2)  Ohio State (tOSU). During bowl season the NCAA and the school knew enough information at the time to suspend five players for two regular season games the following year. . . but allowed them to play in the Sugar Bowl. There is virtually zero accountability for their actions.  Of course an athlete would take a punishment that banished them from the first two non-conference games against ‘Little Sisters of the Poor’ rather than a nationally televised BCS Bowl game.

It gets even better. As I write this, the NCAA says that tOSU’s self sanctions are good enough for them. WOW! Really? Vacating some games? Again, NO ONE in the program cares about changing the outcome of a game on paper. Taking away scholarships and losing the right to be on TV are the worst punishments from a player perspective. So here comes the greatest example of why no one respects the NCAA…

I think we can agree that when you were 18-21 years old, you might have broken a rule or two. I think it’s understandable that a few kids here and there are going to break rules . . . whether purposely or out of ignorance of the rules. However, there is no excuse for coaches. They know better. They are adults. They are expected to be role models for the student-athlete. At tOSU, the Head Coach knew early on what was going on and didn’t stop it, then lied to the NCAA about his knowledge. Plus multiple players were involved. On the other hand, at USC, it was one player, whose parents got money from an “agent”, who wasn’t even a booster. It can’t even be proven that any of the coaches knew what was going on.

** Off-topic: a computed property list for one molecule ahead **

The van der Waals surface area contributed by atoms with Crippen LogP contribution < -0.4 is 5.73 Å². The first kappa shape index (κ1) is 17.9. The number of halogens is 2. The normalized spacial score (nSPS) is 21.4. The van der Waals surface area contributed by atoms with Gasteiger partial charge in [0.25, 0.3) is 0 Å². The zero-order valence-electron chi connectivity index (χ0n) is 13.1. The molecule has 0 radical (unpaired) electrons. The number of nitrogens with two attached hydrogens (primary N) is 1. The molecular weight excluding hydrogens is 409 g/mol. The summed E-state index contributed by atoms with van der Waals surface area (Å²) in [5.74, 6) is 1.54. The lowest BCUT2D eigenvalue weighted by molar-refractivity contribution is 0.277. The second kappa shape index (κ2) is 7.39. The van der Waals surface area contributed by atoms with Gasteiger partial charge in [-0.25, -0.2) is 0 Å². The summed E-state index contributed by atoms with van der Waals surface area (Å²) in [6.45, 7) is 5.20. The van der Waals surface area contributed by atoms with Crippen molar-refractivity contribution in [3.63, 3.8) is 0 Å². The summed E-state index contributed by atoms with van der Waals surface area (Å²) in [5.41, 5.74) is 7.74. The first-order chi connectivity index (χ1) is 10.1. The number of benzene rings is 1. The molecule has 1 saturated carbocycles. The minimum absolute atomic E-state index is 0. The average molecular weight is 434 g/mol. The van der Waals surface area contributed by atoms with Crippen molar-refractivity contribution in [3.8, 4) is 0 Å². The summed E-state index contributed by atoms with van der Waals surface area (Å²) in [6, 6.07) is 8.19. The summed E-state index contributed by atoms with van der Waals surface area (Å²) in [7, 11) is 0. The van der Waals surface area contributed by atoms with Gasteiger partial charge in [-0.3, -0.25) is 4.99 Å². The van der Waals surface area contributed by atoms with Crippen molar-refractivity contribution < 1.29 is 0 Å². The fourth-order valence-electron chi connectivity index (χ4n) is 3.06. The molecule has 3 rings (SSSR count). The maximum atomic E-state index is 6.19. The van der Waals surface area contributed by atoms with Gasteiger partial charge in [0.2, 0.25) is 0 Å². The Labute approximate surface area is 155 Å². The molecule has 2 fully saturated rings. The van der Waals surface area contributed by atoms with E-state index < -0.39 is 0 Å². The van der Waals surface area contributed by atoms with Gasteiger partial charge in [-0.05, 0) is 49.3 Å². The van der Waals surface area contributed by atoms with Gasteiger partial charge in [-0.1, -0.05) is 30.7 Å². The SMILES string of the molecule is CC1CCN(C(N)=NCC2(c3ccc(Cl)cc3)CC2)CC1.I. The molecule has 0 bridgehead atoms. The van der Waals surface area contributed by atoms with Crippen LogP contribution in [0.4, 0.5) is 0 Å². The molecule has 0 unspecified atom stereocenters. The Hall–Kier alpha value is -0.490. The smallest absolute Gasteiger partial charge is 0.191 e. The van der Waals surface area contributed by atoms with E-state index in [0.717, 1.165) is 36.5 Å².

As we know, the NCAA destroyed the program for 5 years with their sanctions. Taking away 10 scholarships per season over three years is a big deal. Teams get roughly 25 a year. That is enough to replace a full offense and defense. It allows the coaching staff the luxury of stockpiling talent. With 15 scholarships annually, can’t do that anymore. That is why losing scholarships is one of the worst punishments a program can receive. This is why no one respects the NCAA authority. The punishment never fits the crime.

Now on to the adults, the coaches, who should know better. Punishment never follows them.

College football is a business now and winning equals money. If a coach can bend the rules for two years, rack up the wins and huge contracts, then bail when things go wrong, they haven’t lost at all. I bet Tressel will get another job, no problem. Coaching is one of the few professions where cheating, incompetence, doing a poor job doesn’t matter.  Like a cat with nine lives, coaches somehow find another job.  People might think a coach who leaves a program on probation is a cheater. And maybe he is.  But he’s laughing all the way to the bank.